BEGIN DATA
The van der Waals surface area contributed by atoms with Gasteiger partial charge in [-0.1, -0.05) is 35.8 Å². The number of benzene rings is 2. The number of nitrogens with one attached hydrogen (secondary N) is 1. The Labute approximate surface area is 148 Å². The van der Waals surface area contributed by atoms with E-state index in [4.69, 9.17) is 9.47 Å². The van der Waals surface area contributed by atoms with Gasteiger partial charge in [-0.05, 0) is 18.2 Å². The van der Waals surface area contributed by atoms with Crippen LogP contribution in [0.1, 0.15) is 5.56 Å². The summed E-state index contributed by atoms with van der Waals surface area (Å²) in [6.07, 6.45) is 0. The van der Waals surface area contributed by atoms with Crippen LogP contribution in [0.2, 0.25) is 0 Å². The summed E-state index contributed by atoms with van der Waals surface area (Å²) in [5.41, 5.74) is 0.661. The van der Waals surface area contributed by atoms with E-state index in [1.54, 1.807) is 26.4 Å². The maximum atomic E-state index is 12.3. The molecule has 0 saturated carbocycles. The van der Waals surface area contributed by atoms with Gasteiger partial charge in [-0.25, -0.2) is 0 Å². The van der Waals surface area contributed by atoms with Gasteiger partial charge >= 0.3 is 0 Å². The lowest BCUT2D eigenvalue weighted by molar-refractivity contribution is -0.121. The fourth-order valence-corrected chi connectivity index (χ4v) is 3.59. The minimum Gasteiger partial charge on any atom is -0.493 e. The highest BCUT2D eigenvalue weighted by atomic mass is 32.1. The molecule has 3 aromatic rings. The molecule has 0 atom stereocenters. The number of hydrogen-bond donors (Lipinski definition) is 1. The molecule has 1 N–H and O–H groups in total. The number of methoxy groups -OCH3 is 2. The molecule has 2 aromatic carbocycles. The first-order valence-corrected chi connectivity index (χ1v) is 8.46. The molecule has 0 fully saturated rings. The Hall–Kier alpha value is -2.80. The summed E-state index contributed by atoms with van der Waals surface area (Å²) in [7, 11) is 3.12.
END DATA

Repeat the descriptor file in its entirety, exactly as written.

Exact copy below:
The van der Waals surface area contributed by atoms with Gasteiger partial charge in [-0.1, -0.05) is 35.8 Å². The number of benzene rings is 2. The number of nitrogens with one attached hydrogen (secondary N) is 1. The Labute approximate surface area is 148 Å². The van der Waals surface area contributed by atoms with E-state index in [4.69, 9.17) is 9.47 Å². The van der Waals surface area contributed by atoms with Gasteiger partial charge in [-0.05, 0) is 18.2 Å². The van der Waals surface area contributed by atoms with Crippen LogP contribution in [0.1, 0.15) is 5.56 Å². The summed E-state index contributed by atoms with van der Waals surface area (Å²) in [6.07, 6.45) is 0. The van der Waals surface area contributed by atoms with Crippen LogP contribution in [0.2, 0.25) is 0 Å². The summed E-state index contributed by atoms with van der Waals surface area (Å²) in [5.41, 5.74) is 0.661. The van der Waals surface area contributed by atoms with E-state index in [1.54, 1.807) is 26.4 Å². The maximum atomic E-state index is 12.3. The molecule has 0 saturated carbocycles. The van der Waals surface area contributed by atoms with Gasteiger partial charge in [-0.25, -0.2) is 0 Å². The van der Waals surface area contributed by atoms with Gasteiger partial charge >= 0.3 is 0 Å². The lowest BCUT2D eigenvalue weighted by molar-refractivity contribution is -0.121. The fourth-order valence-corrected chi connectivity index (χ4v) is 3.59. The minimum Gasteiger partial charge on any atom is -0.493 e. The highest BCUT2D eigenvalue weighted by atomic mass is 32.1. The molecule has 3 aromatic rings. The molecule has 0 atom stereocenters. The number of hydrogen-bond donors (Lipinski definition) is 1. The molecule has 1 N–H and O–H groups in total. The number of methoxy groups -OCH3 is 2. The molecule has 2 aromatic carbocycles. The first-order valence-corrected chi connectivity index (χ1v) is 8.46. The molecule has 0 fully saturated rings. The Hall–Kier alpha value is -2.80. The summed E-state index contributed by atoms with van der Waals surface area (Å²) in [7, 11) is 3.12.